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Marine notice 04/2020—Summary of statistics

The following statistics relate to the complaints received by AMSA since we issued Marine notice 04/2020.

We issued Marine notice 04/2020—Maximum period of shipboard service for seafarers during COVID-19 pandemic, on 26 June 2020.  

Since the notice was issued, we have received many Maritime Labour Convention complaints relating to the main themes in the notice.

These are:

  1. Seafarers serving at sea with expired Seafarer Employment Agreements(SEAs),
  2. No plans for the repatriation of seafarers after their employment agreements expire, and
  3. The amount of time spent onboard by a seafarer being in excess of 11 months.

Update: 6 August 2020

Information

Number

Notes

Total number of complaints received 62 57 of these have been investigated and resolved to AMSA’s satisfaction.
5 are under investigation and awaiting the ships arrival in Australia. Inspections have been scheduled for these vessels.

Nature of Complaints: 

MN04/2020 complaints relate to SEA’s, repatriation, and time on board. Some complaints include just one element, and some include all three. The following provides an indication of how many complaints related to:

Expired Seafarer Employment Agreements 48 77% of complaints referenced expired, invalid, or extended Seafarer Employment Agreements.
Repatriation plans 55 88% of complaints referenced a lack of repatriation plan for one or more seafarers.

More than 11 months onboard*

(One or more seafarers)

50
26% at least 11 months or more on board
18% at least 12 months or more on board
18% at least 13 months or more on board
22% at least 14 months or more on board
16% at least 15 months or more on board

*This data refers to the number of complaints where one or more seafarers had been on board for more than 11 months without leave/repatriation.

Summary

We are investigating every MLC complaint received. For some complaints, the ship has not arrived in Australia or is not coming to Australia.

For ships that are not coming to Australia, we refer the complaint to the ship’s flag State Administration, and where possible, the port State Administration for its next destination.

For ships that have not arrived in Australia, we schedule an inspection for when it arrives. We may also contact the shipowner, master or agent via email to resolve the complaint. Where serious concerns are found, we will issue deficiencies and detain the ship.

Detentions and deficiencies

Since we issued Marine notice 04/2020, on 26 June 2020, we have identified the below deficiencies and detentions that are related to the marine notice.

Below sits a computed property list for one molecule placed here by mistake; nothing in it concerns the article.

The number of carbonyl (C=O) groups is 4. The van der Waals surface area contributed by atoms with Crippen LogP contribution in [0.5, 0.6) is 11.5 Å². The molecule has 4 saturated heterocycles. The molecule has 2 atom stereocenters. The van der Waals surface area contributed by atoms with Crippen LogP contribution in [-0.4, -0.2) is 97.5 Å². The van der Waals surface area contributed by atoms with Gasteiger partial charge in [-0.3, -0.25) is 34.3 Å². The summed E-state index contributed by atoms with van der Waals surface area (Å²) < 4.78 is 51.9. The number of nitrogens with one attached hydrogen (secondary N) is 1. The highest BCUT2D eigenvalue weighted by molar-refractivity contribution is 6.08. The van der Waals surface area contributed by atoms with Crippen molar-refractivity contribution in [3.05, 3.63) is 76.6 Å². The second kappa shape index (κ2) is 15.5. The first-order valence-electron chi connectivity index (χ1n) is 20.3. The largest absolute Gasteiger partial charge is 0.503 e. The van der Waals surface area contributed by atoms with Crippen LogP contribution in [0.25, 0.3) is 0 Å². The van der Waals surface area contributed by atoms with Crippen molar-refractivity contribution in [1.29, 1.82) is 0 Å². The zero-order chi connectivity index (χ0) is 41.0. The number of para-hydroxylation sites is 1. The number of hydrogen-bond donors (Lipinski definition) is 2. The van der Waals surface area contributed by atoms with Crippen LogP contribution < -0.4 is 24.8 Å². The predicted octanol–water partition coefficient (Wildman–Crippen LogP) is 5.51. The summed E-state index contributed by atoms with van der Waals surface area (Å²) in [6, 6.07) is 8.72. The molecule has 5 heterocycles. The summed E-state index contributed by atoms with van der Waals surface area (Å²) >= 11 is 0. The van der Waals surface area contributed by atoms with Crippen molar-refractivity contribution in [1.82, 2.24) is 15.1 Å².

The below statistics are valid for the period 26 – 05 August 2020.

Information

Number

Notes

Total number of port State control (PSC) inspections conducted 311 -
Total number of deficiencies issued that relate to MN04/2020

90

(to 56 ships)

Of the 90 deficiencies:
  • 65 deficiencies were issued requiring rectification before the ships departure (AMSA has received information that these deficiencies have been addressed).
  • 25 deficiencies required rectification at a specific port in accordance with an agreed plan, or within 14 days.
Six of these ships were detained (see below for more info).
MN04/2020 linked detentions 6

Since the release of Marine Notice 04/2020, six ships have been detained because of MLC related deficiencies. Three of these were directly related to the issues identified in the Marine Notice.

SKS Doyles - The Norwegian flagged oil tanker was detained because 11 seafarers were found to have expired employment agreements. Five seafarers were found to have extended employment agreements with no evidence of flag State agreement of these extensions. The ship was also detained for the failure to maintain the vessel in accordance with mandatory regulations (MLC).

Grand Venture – The Panama flagged bulk carrier was detained for failing to provide decent working and living conditions required under Article IV of the MLC. Part of this failure was that there was no plan in place for the repatriation of seafarers.

Agia Sofia - The Liberian flagged bulk carrier was detained due to systemic underpayment of seafarers, with $45,000 AUD owed to the seafarers onboard. Due to the systemic nature of the underpayment, the ship was directed to not enter or use an Australian port for six months (banned). Read the media release for the banning of this ship.

TW Hamburg – The Liberian flagged bulk carrier was detained due to the ship failing to provide decent working and living conditions required under Article IV of the MLC. This included systemic underpayment of seafarers, failure to provide sufficient quantity and quality of food and attempts to coerce seafarers to withdraw their complaints. Due to the systemic nature of the underpayment, the ship was directed to not enter or use an Australian port for 12 months (banned). Read the media release for the banning of this ship

Interlink Fortuity The Marshall Islands flagged bulk carrier was detained for minor underpayment of wages for several seafarers. Complaints relating to this ship had been received by AMSA, which prompted AMSA to inspect this ship.

Unison Jasper The Hong Kong-flagged bulk carrier was detained in Newcastle on 30 July 2020 for breaches of the Maritime Labour Convention. The Australian Maritime Safety Authority (AMSA) is continuing investigations into the seriousness and repeated nature of these breaches. On Friday 31 July 2020, 11 crew members were landed ashore and transferred to Sydney for quarantine while they await repatriation to their home country. The ship has shifted to a layup berth as replacement crew are organised by the ship’s operator. The ship will not be permitted to leave Newcastle until the minimum safe manning standards can be met to the satisfaction of AMSA and the ship’s flag state.

Last updated: 

Thursday 6 August 2020